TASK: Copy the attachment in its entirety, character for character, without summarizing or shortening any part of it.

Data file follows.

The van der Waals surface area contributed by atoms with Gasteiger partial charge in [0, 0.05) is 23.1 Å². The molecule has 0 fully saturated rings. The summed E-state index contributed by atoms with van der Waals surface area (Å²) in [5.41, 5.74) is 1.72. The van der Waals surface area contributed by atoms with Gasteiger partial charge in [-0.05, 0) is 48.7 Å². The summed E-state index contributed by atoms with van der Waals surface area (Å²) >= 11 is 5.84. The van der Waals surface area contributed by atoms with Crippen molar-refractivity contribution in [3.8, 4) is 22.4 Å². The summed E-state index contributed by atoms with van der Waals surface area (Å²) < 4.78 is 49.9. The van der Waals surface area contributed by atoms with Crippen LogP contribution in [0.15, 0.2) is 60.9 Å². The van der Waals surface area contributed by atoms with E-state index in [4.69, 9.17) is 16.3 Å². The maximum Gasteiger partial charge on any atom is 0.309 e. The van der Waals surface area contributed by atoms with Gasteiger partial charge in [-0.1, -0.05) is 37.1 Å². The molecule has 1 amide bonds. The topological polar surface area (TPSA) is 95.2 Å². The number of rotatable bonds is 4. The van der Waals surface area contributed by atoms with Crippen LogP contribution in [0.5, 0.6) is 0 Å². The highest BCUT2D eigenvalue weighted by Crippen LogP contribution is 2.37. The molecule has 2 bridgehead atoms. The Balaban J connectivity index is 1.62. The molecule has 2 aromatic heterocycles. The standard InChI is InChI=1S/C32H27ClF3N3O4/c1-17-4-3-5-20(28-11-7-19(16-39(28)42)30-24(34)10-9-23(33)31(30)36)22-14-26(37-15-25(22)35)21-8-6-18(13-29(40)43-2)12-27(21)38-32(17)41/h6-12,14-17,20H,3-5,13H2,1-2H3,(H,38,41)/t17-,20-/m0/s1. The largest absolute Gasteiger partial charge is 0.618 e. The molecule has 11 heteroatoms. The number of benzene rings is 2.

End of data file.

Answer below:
The van der Waals surface area contributed by atoms with Gasteiger partial charge in [0, 0.05) is 23.1 Å². The molecule has 0 fully saturated rings. The summed E-state index contributed by atoms with van der Waals surface area (Å²) in [5.41, 5.74) is 1.72. The van der Waals surface area contributed by atoms with Gasteiger partial charge in [-0.05, 0) is 48.7 Å². The summed E-state index contributed by atoms with van der Waals surface area (Å²) >= 11 is 5.84. The van der Waals surface area contributed by atoms with Crippen molar-refractivity contribution in [3.8, 4) is 22.4 Å². The summed E-state index contributed by atoms with van der Waals surface area (Å²) < 4.78 is 49.9. The van der Waals surface area contributed by atoms with Crippen LogP contribution in [0.15, 0.2) is 60.9 Å². The van der Waals surface area contributed by atoms with E-state index in [4.69, 9.17) is 16.3 Å². The maximum Gasteiger partial charge on any atom is 0.309 e. The van der Waals surface area contributed by atoms with Gasteiger partial charge in [-0.1, -0.05) is 37.1 Å². The molecule has 1 amide bonds. The topological polar surface area (TPSA) is 95.2 Å². The number of rotatable bonds is 4. The van der Waals surface area contributed by atoms with Crippen LogP contribution in [0.5, 0.6) is 0 Å². The highest BCUT2D eigenvalue weighted by Crippen LogP contribution is 2.37. The molecule has 2 bridgehead atoms. The Balaban J connectivity index is 1.62. The molecule has 2 aromatic heterocycles. The standard InChI is InChI=1S/C32H27ClF3N3O4/c1-17-4-3-5-20(28-11-7-19(16-39(28)42)30-24(34)10-9-23(33)31(30)36)22-14-26(37-15-25(22)35)21-8-6-18(13-29(40)43-2)12-27(21)38-32(17)41/h6-12,14-17,20H,3-5,13H2,1-2H3,(H,38,41)/t17-,20-/m0/s1. The largest absolute Gasteiger partial charge is 0.618 e. The molecule has 11 heteroatoms. The number of benzene rings is 2.